Impressions: A Winding Path

A Winding Path is a recent indie game from Three Eyed Games and publishers Flynn’s Arcade. It is a hand-drawn, side-scrolling story-driven experience. While it offers a variety of puzzles and a great story, the hand-drawn art style is the standout part of it.

You start with a tutorial of sorts in a small village, suffering from a drought. Even the scarecrow you first encounter is desperate to have water again. You are asked by an older woman in the village to please bring back the rain. From there, you go on a small quest to try to get a lyre, which allows you to summon rainclouds.

This first part allows you to get a feel for how the game will go, so while it’s not a traditional tutorial, that is the purpose it serves. You learn the basic mechanics, get your first larger puzzle, and even a side one. By the time you are finished, you will be familiar with how things control and the general idea of how to play. Finally, you bring rain back to the village and then move on to the core game.

The core game is much like the first part; you must bring water back to the fishing village. However, it includes with it the message of unity. The ocean has dried up, and it is believed to be connected to the disconnect of the people.

You are tasked with organizing a great feast that will bring everyone together and hopefully summon the rains again. To do so, you have to do favors, often including solving puzzles or fetching items, for people in the fishing village and the main city.

Gameplay is fairly straightforward. While it is not so easy to be boring, the game is extremely approachable for people with all skill levels. There are a few puzzles and a lot of wandering around to find things and talk to people. There are also special items, dewdrops, that can be collected. I was unable to find them all in my first playthrough, so going back for them does add replayability. There is also no death in the game, instead, you will flash back in and get a message like “oops” if you accidentally do something wrong.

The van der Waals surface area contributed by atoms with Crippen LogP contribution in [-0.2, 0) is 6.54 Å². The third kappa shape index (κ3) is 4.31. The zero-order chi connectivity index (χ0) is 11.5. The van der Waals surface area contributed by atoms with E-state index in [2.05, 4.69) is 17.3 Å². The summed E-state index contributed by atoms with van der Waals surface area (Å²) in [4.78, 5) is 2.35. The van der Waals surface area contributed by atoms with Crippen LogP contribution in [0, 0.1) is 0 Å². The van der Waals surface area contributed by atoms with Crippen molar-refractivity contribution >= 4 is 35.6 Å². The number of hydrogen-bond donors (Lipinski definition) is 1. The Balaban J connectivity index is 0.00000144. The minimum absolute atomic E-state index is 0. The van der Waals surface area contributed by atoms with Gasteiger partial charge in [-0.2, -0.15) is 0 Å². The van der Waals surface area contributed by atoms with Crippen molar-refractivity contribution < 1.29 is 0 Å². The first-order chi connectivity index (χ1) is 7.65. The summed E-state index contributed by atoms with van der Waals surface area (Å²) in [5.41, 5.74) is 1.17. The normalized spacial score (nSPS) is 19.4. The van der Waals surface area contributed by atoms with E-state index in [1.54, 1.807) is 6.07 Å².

I had a few moments where I felt a little stuck and struggled to figure out the next step. However, in the end, everything was simple enough that with experimentation, I was able to work it out. I liked that there was enough challenge that I had to work things out, but appreciated that I could complete it without much stress.

While the gameplay is decent, where the game really shines is the art, music, and story. A hand-drawn game with stick figures as characters may not seem like it, but this game is lovely. The simplicity of it really serves the purpose because the parts with extra detail truly stand out. The game is beautiful, and I love the art direction. The music is also wonderful. Like the art, it is largely simplistic and minimalistic but then will have pops of something more that stand out. The lyre is great to listen to, and the way music is integrated directly into gameplay is excellent. A Winding Path is a charming artistic game.

The story is also solid. The village and the city are divided and lack trust in each other. The very idea of doing a feast to bring them together makes most characters scoff. As you go through the steps to make it happen, though, you begin to reveal that a lot of what caused these divides are misunderstandings or bad actors trying to keep the two fighting. The message of bringing the people together to restore the balance in nature is not new but is well done in this game and a message worth repeating. It makes for a touching experience and good motivation to see what will unfold next.

So bottom line? I truly enjoyed this game and would recommend it to a variety of people. If you like a story-driven experience, it’s a quick and enjoyable game with beautiful art and music. I had a lot of fun with it, and think it’s a great little game. Most people can probably finish it within a few hours, but it is well worth the experience. Even for people who aren’t big gamers, this game is decent and, again, not overly challenging. It was a delightful treat.

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